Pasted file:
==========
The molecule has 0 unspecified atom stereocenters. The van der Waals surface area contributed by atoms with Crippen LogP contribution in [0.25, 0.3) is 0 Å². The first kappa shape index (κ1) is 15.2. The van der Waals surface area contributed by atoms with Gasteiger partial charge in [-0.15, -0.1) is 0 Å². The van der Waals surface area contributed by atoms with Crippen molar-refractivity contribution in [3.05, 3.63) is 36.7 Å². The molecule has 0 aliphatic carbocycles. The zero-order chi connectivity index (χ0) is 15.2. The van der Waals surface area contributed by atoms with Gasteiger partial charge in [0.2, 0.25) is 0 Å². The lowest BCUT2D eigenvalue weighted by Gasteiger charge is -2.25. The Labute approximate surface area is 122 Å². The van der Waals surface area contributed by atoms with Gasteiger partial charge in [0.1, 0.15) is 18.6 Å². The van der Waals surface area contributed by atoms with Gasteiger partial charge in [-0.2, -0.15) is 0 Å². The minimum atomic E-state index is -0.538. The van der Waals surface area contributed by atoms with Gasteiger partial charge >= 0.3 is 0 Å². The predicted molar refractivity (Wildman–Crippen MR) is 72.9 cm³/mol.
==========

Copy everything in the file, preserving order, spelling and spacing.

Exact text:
The molecule has 0 unspecified atom stereocenters. The van der Waals surface area contributed by atoms with Crippen LogP contribution in [0.25, 0.3) is 0 Å². The first kappa shape index (κ1) is 15.2. The van der Waals surface area contributed by atoms with Gasteiger partial charge in [-0.15, -0.1) is 0 Å². The van der Waals surface area contributed by atoms with Crippen molar-refractivity contribution in [3.05, 3.63) is 36.7 Å². The molecule has 0 aliphatic carbocycles. The zero-order chi connectivity index (χ0) is 15.2. The van der Waals surface area contributed by atoms with Gasteiger partial charge in [0.2, 0.25) is 0 Å². The lowest BCUT2D eigenvalue weighted by Gasteiger charge is -2.25. The Labute approximate surface area is 122 Å². The van der Waals surface area contributed by atoms with Gasteiger partial charge in [0.1, 0.15) is 18.6 Å². The van der Waals surface area contributed by atoms with Gasteiger partial charge in [-0.2, -0.15) is 0 Å². The minimum atomic E-state index is -0.538. The van der Waals surface area contributed by atoms with Gasteiger partial charge >= 0.3 is 0 Å². The predicted molar refractivity (Wildman–Crippen MR) is 72.9 cm³/mol.